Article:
Passover Sunday, it’s here! and with it comes the traditional Easter egg hunt. Although it is a child’s favorite, for children on the spectrum it can be a challenging activity due to the multiple things that it can represent. However, this does not mean that your child can not participate and have fun in the traditions.
Today we want to share with you some tips to make your Easter egg hunt autistic friendly, and fun for all the family members!
Autistic-Friendly Egg Hunt
To successfully introduce your child to the traditional Easter activities you must prepare things in advance to ease stress and to practice.
Before The Hunt:
- Practice At Home: Try hiding different toys and objects in the garden and invite a few neighbors or friends to come over. Help your child identify the objects that they are looking for and if possible make a visual list of all of them so they can recognize them. Remind your child that it is not a competition and that the important thing is to have fun and play around.
- Visit In Advance: If the hunting is taking place at a specific place, make sure to visit it before the event day so your child can be familiar with the landscape and the ubication, this way he/she will feel safer.
The Day Of The Hunt:
- Arrive Before: Take your time and arrive at the space where the activity is taking place in advance. This way you will avoid crowds (as much as possible) and you will have time to explain to your child about what is going to happen.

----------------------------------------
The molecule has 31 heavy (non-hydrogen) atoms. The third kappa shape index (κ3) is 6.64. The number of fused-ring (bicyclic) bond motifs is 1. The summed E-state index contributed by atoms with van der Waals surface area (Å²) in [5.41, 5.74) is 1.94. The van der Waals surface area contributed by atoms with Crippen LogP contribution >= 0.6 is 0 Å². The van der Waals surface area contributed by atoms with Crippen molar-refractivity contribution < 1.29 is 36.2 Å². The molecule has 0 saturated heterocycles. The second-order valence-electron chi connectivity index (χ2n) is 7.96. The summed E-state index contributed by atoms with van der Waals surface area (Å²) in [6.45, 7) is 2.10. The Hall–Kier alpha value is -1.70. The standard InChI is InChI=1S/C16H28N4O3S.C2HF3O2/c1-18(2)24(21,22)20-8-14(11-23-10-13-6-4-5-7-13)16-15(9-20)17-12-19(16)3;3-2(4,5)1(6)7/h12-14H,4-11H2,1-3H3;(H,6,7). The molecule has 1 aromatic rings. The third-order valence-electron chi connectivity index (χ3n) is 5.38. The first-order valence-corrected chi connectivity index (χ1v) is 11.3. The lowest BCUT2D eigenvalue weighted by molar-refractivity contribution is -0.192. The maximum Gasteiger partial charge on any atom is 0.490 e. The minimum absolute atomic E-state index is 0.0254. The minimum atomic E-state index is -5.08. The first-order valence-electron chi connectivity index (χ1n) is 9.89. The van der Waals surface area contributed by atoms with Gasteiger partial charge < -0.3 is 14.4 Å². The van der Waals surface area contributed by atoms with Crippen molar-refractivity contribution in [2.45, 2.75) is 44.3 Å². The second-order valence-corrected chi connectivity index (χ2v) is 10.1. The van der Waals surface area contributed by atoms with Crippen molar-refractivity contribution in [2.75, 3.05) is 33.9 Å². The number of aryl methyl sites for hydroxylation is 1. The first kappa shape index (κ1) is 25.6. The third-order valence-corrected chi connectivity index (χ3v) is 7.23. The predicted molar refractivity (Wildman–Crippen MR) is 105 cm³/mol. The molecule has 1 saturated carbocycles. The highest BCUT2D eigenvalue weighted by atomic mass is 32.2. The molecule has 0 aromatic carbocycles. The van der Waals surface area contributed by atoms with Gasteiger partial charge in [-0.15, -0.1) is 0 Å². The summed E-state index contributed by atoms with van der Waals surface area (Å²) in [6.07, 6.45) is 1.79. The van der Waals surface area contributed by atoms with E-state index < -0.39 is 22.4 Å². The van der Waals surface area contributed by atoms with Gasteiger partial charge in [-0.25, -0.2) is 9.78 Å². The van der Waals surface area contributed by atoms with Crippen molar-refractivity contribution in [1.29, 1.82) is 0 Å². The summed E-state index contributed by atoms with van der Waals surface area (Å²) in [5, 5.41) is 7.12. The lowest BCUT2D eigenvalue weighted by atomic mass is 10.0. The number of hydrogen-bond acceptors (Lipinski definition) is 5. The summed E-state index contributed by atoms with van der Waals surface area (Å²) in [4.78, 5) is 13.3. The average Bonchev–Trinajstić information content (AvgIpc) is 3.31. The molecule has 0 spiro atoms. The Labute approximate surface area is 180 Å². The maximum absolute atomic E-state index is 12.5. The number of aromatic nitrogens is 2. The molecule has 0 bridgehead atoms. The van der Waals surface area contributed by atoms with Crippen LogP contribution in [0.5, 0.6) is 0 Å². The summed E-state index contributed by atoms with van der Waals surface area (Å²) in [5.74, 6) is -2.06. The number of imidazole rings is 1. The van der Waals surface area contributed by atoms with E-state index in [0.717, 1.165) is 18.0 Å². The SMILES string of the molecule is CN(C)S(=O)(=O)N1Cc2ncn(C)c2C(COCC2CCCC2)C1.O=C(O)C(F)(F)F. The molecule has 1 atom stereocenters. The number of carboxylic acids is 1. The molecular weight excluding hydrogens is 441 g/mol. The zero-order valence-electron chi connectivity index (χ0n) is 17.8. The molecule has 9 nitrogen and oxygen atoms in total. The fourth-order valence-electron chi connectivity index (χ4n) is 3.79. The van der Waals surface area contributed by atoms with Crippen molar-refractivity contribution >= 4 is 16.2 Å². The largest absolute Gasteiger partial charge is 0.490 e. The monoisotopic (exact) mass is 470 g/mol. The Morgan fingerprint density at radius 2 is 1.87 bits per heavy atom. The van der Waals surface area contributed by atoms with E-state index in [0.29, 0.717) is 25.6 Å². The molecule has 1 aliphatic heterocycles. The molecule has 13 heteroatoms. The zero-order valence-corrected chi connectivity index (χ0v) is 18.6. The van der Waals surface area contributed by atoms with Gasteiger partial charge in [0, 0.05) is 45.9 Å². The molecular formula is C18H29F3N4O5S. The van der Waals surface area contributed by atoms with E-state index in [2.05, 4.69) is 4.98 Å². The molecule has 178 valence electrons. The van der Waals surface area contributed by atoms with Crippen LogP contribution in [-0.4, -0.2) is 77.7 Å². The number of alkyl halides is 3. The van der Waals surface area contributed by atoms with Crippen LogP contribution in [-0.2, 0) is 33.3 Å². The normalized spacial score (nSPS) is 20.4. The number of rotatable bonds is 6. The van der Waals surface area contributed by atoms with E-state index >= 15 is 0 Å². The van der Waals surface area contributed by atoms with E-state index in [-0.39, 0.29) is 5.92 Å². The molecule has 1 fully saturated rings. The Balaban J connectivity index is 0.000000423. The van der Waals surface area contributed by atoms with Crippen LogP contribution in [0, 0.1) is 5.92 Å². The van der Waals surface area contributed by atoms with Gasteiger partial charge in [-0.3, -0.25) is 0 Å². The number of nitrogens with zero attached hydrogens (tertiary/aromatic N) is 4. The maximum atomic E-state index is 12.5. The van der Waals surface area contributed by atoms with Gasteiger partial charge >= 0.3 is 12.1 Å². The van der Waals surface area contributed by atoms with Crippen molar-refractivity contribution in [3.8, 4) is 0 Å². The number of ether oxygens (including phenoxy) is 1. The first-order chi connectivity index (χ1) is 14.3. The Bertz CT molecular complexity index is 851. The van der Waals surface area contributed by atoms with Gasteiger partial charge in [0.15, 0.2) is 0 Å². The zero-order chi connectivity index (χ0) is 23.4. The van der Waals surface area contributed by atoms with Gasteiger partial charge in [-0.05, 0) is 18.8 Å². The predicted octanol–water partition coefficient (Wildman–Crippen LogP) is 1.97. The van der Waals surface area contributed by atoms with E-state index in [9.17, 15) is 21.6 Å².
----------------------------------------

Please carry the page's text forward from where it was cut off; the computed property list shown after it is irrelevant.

- Be Prepared: Easter egg hunting is an event that involves lots of children, and therefore lots of noise. Make sure to avoid sensory situations by bringing headphones or earplugs to protect your child from all that noise.
- Bring All Needed Items: Remember that other children will be bringing their own baskets, so remember to bring your child a basket and if possible, use the same basket that you used while practicing at home.
- Explain: If the event is taking place in your street or school, make sure to inform other parents and children about your child’s situation and needs. In this way, you can avoid lots of rushing and pushing and she/he will feel understood and included.
- Stay With Your Child: Grab your child by hand (if needed) and go into the activity. Take your time and inform your child that it’s okay to do things at his/her pace. Focus on enjoying the activity and the celebration around.
- Be Festive: Allow yourself and your child to get festive and dress along with the party, get a pair of bunny ears and just enjoy the celebration. Remember, Easter is a fun time to help your child become more social and interactive.
The easter egg hunt tradition is a great way to get your child to socialize more and get involved with the activities of the community. Keep in mind that this is also an incredible way to help them become more independent and cooperative. So, enjoy the festivities and build incredible memories with your children.
At WSCC, we offer support for autistic families and their children with Stem Cell Therapy treatments that can transform autistic conditions by healing the gut, decreasing inflammation and improving brain function. We also created an on Facebook that is destined to offer support and companionship for ASD parents and their families on their journey.
Remember, you are not alone!